The end goal for a Data Trust is insight that’s going to lead to either capital investment, a recall, or whatever it might be. So you need to be sure everybody understands that they are talking about the same thing in the same way.

Human memory is flaky. We recollect stuff differently over time.  When you’re talking about projects that run over the long haul your frame of references changes by the time they relook at the data. In six months, a year, or even 18 months time.

Having rigorous data in place eliminates confusion when you need it. 


Find a business benefit

To find agreement in an organization and ensure success for a Data Trust you need to find the business benefit. All the other stuff can be fixed. All of the other mechanisms can be overcome.

Once you identify the benefits, a company will get over the hurdle of figuring out the rest. They will ensure new business processes are put in place to facilitate this mechanism of sharing data. Without a business benefit, it does not become somebody’s job. And if it is not somebody’s job it does not get done.

The added benefit of a Data Trust is that it facilitates better communication interaction up and down the supply chain. Everyone is speaking the same language and seeing the same data.



Data trust companies and Data Trusts as a Service

Data Trusts as a Service (DTaaS) is a cloud-based platform that enables multi-party data sharing and connects data subjects, data custodians, and data consumers in a controlled and secure environment.

It is built upon a legal framework with an agreement between users upfront and an independent legal entity that manages the data on their behalf. 

How can you trust your data?

A Data Trust and having trust in your data are two sides of the same coin.
There is so much data out there. In your own organization, and across partners and suppliers. There is huge value in the data but getting access, using it, and getting insights from it, is difficult. Technically and bureaucratically. 

Data trust means having confidence that your organization’s data is clean, reliable and up to date. It means you can pull out reliable insights and support well-informed decisions around your organization, market and product.

By ensuring data hygiene and building a culture around it can ensure improved operations, streamlined decision making and drive innovation across the organization.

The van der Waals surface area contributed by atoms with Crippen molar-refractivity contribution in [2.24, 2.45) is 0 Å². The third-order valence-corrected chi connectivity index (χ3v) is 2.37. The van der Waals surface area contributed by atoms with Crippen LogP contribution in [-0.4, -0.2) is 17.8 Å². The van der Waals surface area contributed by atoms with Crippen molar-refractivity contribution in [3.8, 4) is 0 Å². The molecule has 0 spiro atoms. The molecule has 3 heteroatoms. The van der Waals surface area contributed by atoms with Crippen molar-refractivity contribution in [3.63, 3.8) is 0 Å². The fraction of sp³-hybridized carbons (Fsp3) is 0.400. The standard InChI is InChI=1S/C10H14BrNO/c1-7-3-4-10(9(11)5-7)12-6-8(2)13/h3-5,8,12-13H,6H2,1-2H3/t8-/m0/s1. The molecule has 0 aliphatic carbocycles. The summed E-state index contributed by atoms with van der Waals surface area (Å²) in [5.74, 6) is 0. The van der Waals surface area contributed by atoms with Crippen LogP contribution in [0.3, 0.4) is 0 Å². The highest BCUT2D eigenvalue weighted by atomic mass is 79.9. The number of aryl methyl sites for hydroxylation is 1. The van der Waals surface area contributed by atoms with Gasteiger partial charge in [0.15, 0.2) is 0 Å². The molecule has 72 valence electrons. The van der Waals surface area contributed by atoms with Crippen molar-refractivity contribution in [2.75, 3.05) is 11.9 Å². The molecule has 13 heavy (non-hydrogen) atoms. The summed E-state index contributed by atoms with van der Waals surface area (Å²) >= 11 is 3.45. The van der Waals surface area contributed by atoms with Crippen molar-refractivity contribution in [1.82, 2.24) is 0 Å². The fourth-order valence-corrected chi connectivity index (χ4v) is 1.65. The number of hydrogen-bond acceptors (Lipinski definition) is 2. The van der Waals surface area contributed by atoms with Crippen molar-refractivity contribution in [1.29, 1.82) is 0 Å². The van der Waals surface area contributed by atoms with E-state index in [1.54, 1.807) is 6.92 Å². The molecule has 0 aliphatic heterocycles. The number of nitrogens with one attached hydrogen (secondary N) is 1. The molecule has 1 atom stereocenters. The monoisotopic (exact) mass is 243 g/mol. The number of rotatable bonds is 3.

But it means taking a proactive approach to ensuring your data can actually be trusted and implementing that approach across all levels of your organization.

How do you measure data trust?

The Data Management Association of the UK defines six dimensions of data quality:  

  1. Accuracy
    Data and people entering the data can be messy. For example, we have seen uncounted variations of the word ‘Salmonella’.  Which can make it very difficult to find and report on. Different people or global offices may enter dates using the US date format MM/DD/YYYY or using the European DD/MM/YYYY format which may result in very different date ranges for data and results.
  2. Completeness
    Data is considered complete when all the data required for a particular use is recorded and available. It’s not about ensuring 100% of your data fields are complete. It’s about determining which data is critical and which is optional. Completeness is not the same as accuracy as a full data set may still have incorrect values. You may have full information about the safety report, but this does not mean that the information is correct.
  1. Consistency
    As an organization can you ensure that all Stakeholders, trustees, researchers and participants are using the same format and definitions? Using the date example above  means different people could be using 11/12/2024, 12/11/24, 24-NOV-12 and even 12th November 2024.
  2. Timeliness
    Timeliness indicates whether the data is available when expected and needed. Timeliness can mean different things for different uses. In a factory environment timeliness is critical when monitoring product safety before each batch is shipped out. However, it may be acceptable to use previous quarterly figures to forecast production needs and plan future output. Data quality may diminish over time. Timeliness is important as it adds value to information that is particularly time sensitive.
  1. Uniqueness
    No item or entity instance is recorded more than once based upon how that item is identified 
  1. Validity or conformity
    Validity is defined as the extent to which the data conforms to the expected syntax (format, type, or range). For example, every email address must have an ‘@’ symbol; zip / postcodes are only valid if they appear in the designated postcode list. Or the date value for a month should be between one and twelve. Having valid data means that it can be used with other sources. It also helps to promote the smooth running of automated data processes.



Next steps

If you are interested in finding out more or have any questions please get in touch.
We are happy to help.